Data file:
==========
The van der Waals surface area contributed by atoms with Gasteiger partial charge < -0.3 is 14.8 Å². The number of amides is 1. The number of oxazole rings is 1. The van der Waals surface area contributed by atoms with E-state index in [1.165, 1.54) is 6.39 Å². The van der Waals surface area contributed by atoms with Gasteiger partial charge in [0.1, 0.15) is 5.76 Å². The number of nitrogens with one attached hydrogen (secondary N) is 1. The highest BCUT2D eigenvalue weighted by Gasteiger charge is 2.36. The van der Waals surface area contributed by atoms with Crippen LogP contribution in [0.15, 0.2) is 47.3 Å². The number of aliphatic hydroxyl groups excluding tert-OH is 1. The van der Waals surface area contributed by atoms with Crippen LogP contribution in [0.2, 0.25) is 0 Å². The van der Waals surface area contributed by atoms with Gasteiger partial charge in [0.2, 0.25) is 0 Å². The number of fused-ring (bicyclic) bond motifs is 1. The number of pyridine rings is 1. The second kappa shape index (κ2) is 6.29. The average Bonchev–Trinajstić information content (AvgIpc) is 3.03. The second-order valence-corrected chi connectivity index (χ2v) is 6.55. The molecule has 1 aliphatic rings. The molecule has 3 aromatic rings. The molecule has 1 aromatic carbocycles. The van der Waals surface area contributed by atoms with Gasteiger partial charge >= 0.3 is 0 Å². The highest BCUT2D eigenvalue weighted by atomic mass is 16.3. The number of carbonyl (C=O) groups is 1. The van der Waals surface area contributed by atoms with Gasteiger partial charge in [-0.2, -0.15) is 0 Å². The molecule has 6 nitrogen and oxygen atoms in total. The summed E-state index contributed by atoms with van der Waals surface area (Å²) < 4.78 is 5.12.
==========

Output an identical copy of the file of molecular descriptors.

The van der Waals surface area contributed by atoms with Gasteiger partial charge < -0.3 is 14.8 Å². The number of amides is 1. The number of oxazole rings is 1. The van der Waals surface area contributed by atoms with E-state index in [1.165, 1.54) is 6.39 Å². The van der Waals surface area contributed by atoms with Gasteiger partial charge in [0.1, 0.15) is 5.76 Å². The number of nitrogens with one attached hydrogen (secondary N) is 1. The highest BCUT2D eigenvalue weighted by Gasteiger charge is 2.36. The van der Waals surface area contributed by atoms with Crippen LogP contribution in [0.15, 0.2) is 47.3 Å². The number of aliphatic hydroxyl groups excluding tert-OH is 1. The van der Waals surface area contributed by atoms with Crippen LogP contribution in [0.2, 0.25) is 0 Å². The van der Waals surface area contributed by atoms with Gasteiger partial charge in [0.2, 0.25) is 0 Å². The number of fused-ring (bicyclic) bond motifs is 1. The number of pyridine rings is 1. The second kappa shape index (κ2) is 6.29. The average Bonchev–Trinajstić information content (AvgIpc) is 3.03. The second-order valence-corrected chi connectivity index (χ2v) is 6.55. The molecule has 1 aliphatic rings. The molecule has 3 aromatic rings. The molecule has 1 aromatic carbocycles. The van der Waals surface area contributed by atoms with Gasteiger partial charge >= 0.3 is 0 Å². The highest BCUT2D eigenvalue weighted by atomic mass is 16.3. The number of carbonyl (C=O) groups is 1. The van der Waals surface area contributed by atoms with Gasteiger partial charge in [-0.2, -0.15) is 0 Å². The molecule has 6 nitrogen and oxygen atoms in total. The summed E-state index contributed by atoms with van der Waals surface area (Å²) < 4.78 is 5.12.